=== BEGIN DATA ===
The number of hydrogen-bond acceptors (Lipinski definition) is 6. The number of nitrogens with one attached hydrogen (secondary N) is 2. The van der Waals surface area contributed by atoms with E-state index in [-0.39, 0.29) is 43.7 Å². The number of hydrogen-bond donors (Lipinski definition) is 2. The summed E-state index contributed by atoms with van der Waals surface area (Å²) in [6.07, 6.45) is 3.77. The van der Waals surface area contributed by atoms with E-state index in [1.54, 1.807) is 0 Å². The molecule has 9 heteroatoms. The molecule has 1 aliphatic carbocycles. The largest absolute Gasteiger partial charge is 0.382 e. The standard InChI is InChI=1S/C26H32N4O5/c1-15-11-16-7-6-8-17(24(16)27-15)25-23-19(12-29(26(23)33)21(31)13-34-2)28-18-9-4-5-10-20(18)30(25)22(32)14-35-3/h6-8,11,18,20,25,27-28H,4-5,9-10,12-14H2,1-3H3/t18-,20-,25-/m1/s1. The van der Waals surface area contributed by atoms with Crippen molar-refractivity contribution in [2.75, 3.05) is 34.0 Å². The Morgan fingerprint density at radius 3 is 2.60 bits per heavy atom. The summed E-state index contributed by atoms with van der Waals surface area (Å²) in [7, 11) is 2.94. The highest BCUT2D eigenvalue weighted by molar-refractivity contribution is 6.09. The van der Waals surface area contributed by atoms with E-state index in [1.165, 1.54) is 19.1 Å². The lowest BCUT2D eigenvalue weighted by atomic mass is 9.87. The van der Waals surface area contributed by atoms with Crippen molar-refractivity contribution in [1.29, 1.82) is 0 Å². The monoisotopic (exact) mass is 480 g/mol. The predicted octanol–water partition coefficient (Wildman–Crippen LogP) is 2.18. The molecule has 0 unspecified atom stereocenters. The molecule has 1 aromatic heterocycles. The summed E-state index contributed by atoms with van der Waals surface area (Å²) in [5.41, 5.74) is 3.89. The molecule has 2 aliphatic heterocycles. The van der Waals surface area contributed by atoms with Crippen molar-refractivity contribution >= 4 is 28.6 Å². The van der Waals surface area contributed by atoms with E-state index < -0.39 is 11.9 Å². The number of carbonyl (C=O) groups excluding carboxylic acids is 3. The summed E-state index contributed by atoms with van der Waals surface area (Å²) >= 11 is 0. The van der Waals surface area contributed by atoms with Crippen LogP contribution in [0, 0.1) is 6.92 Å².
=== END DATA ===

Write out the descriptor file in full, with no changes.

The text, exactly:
The number of hydrogen-bond acceptors (Lipinski definition) is 6. The number of nitrogens with one attached hydrogen (secondary N) is 2. The van der Waals surface area contributed by atoms with E-state index in [-0.39, 0.29) is 43.7 Å². The number of hydrogen-bond donors (Lipinski definition) is 2. The summed E-state index contributed by atoms with van der Waals surface area (Å²) in [6.07, 6.45) is 3.77. The van der Waals surface area contributed by atoms with E-state index in [1.54, 1.807) is 0 Å². The molecule has 9 heteroatoms. The molecule has 1 aliphatic carbocycles. The largest absolute Gasteiger partial charge is 0.382 e. The standard InChI is InChI=1S/C26H32N4O5/c1-15-11-16-7-6-8-17(24(16)27-15)25-23-19(12-29(26(23)33)21(31)13-34-2)28-18-9-4-5-10-20(18)30(25)22(32)14-35-3/h6-8,11,18,20,25,27-28H,4-5,9-10,12-14H2,1-3H3/t18-,20-,25-/m1/s1. The van der Waals surface area contributed by atoms with Crippen molar-refractivity contribution in [2.75, 3.05) is 34.0 Å². The Morgan fingerprint density at radius 3 is 2.60 bits per heavy atom. The summed E-state index contributed by atoms with van der Waals surface area (Å²) in [7, 11) is 2.94. The highest BCUT2D eigenvalue weighted by molar-refractivity contribution is 6.09. The van der Waals surface area contributed by atoms with E-state index in [1.165, 1.54) is 19.1 Å². The lowest BCUT2D eigenvalue weighted by atomic mass is 9.87. The van der Waals surface area contributed by atoms with Crippen molar-refractivity contribution in [1.29, 1.82) is 0 Å². The monoisotopic (exact) mass is 480 g/mol. The predicted octanol–water partition coefficient (Wildman–Crippen LogP) is 2.18. The molecule has 0 unspecified atom stereocenters. The molecule has 1 aromatic heterocycles. The summed E-state index contributed by atoms with van der Waals surface area (Å²) in [5.41, 5.74) is 3.89. The molecule has 2 aliphatic heterocycles. The van der Waals surface area contributed by atoms with Crippen molar-refractivity contribution >= 4 is 28.6 Å². The van der Waals surface area contributed by atoms with E-state index < -0.39 is 11.9 Å². The number of carbonyl (C=O) groups excluding carboxylic acids is 3. The summed E-state index contributed by atoms with van der Waals surface area (Å²) >= 11 is 0. The van der Waals surface area contributed by atoms with Crippen LogP contribution in [0, 0.1) is 6.92 Å².